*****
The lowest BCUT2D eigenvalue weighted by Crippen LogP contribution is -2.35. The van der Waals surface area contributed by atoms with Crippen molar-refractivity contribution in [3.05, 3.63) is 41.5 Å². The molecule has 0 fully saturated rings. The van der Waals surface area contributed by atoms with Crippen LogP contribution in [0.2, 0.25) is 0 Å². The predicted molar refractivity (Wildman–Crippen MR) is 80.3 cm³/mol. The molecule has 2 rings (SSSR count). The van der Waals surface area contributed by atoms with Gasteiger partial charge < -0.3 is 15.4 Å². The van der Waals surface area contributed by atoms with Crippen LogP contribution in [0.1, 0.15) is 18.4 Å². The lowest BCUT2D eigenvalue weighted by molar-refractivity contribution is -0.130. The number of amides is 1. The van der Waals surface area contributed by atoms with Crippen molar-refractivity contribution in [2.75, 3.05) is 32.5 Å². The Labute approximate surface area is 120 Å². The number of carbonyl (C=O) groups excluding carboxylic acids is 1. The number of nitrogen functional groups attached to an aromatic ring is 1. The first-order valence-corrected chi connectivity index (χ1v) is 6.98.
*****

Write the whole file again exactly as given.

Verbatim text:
The lowest BCUT2D eigenvalue weighted by Crippen LogP contribution is -2.35. The van der Waals surface area contributed by atoms with Crippen molar-refractivity contribution in [3.05, 3.63) is 41.5 Å². The molecule has 0 fully saturated rings. The van der Waals surface area contributed by atoms with Crippen LogP contribution in [0.2, 0.25) is 0 Å². The predicted molar refractivity (Wildman–Crippen MR) is 80.3 cm³/mol. The molecule has 2 rings (SSSR count). The van der Waals surface area contributed by atoms with Gasteiger partial charge < -0.3 is 15.4 Å². The van der Waals surface area contributed by atoms with Crippen LogP contribution in [0.1, 0.15) is 18.4 Å². The lowest BCUT2D eigenvalue weighted by molar-refractivity contribution is -0.130. The number of amides is 1. The van der Waals surface area contributed by atoms with Crippen molar-refractivity contribution in [2.75, 3.05) is 32.5 Å². The Labute approximate surface area is 120 Å². The number of carbonyl (C=O) groups excluding carboxylic acids is 1. The number of nitrogen functional groups attached to an aromatic ring is 1. The first-order valence-corrected chi connectivity index (χ1v) is 6.98.